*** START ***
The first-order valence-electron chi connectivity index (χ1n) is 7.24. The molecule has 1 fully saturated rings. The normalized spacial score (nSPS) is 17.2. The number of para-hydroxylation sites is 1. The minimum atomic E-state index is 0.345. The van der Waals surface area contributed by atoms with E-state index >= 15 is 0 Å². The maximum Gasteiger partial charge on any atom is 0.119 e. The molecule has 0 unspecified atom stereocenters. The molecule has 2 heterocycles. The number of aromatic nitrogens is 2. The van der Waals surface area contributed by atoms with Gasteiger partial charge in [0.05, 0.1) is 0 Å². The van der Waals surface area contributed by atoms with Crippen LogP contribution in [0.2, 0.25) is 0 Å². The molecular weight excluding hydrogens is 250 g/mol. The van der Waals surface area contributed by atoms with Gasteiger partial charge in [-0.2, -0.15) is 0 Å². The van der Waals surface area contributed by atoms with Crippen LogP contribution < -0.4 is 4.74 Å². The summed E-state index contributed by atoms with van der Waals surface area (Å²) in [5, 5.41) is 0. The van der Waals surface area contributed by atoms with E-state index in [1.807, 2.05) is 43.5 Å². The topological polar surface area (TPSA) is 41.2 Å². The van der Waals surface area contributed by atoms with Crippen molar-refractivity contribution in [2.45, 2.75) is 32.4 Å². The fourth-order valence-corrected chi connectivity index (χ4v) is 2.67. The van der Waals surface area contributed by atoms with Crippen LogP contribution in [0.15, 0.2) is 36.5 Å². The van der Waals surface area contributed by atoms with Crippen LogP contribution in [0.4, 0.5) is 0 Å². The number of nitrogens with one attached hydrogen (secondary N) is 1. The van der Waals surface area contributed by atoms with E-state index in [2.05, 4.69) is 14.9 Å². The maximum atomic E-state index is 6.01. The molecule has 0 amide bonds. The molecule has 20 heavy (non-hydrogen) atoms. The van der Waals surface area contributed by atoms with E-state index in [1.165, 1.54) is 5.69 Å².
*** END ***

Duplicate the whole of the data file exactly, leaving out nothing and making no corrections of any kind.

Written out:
The first-order valence-electron chi connectivity index (χ1n) is 7.24. The molecule has 1 fully saturated rings. The normalized spacial score (nSPS) is 17.2. The number of para-hydroxylation sites is 1. The minimum atomic E-state index is 0.345. The van der Waals surface area contributed by atoms with E-state index >= 15 is 0 Å². The maximum Gasteiger partial charge on any atom is 0.119 e. The molecule has 0 unspecified atom stereocenters. The molecule has 2 heterocycles. The number of aromatic nitrogens is 2. The van der Waals surface area contributed by atoms with Gasteiger partial charge in [0.05, 0.1) is 0 Å². The van der Waals surface area contributed by atoms with Crippen LogP contribution in [0.2, 0.25) is 0 Å². The molecular weight excluding hydrogens is 250 g/mol. The van der Waals surface area contributed by atoms with Gasteiger partial charge in [-0.2, -0.15) is 0 Å². The van der Waals surface area contributed by atoms with Crippen LogP contribution < -0.4 is 4.74 Å². The summed E-state index contributed by atoms with van der Waals surface area (Å²) in [5, 5.41) is 0. The van der Waals surface area contributed by atoms with E-state index in [1.807, 2.05) is 43.5 Å². The topological polar surface area (TPSA) is 41.2 Å². The van der Waals surface area contributed by atoms with Crippen molar-refractivity contribution in [2.45, 2.75) is 32.4 Å². The fourth-order valence-corrected chi connectivity index (χ4v) is 2.67. The van der Waals surface area contributed by atoms with Crippen LogP contribution in [0.15, 0.2) is 36.5 Å². The van der Waals surface area contributed by atoms with Crippen LogP contribution in [0.4, 0.5) is 0 Å². The number of nitrogens with one attached hydrogen (secondary N) is 1. The van der Waals surface area contributed by atoms with E-state index in [2.05, 4.69) is 14.9 Å². The maximum atomic E-state index is 6.01. The molecule has 0 amide bonds. The molecule has 20 heavy (non-hydrogen) atoms. The van der Waals surface area contributed by atoms with E-state index in [1.165, 1.54) is 5.69 Å².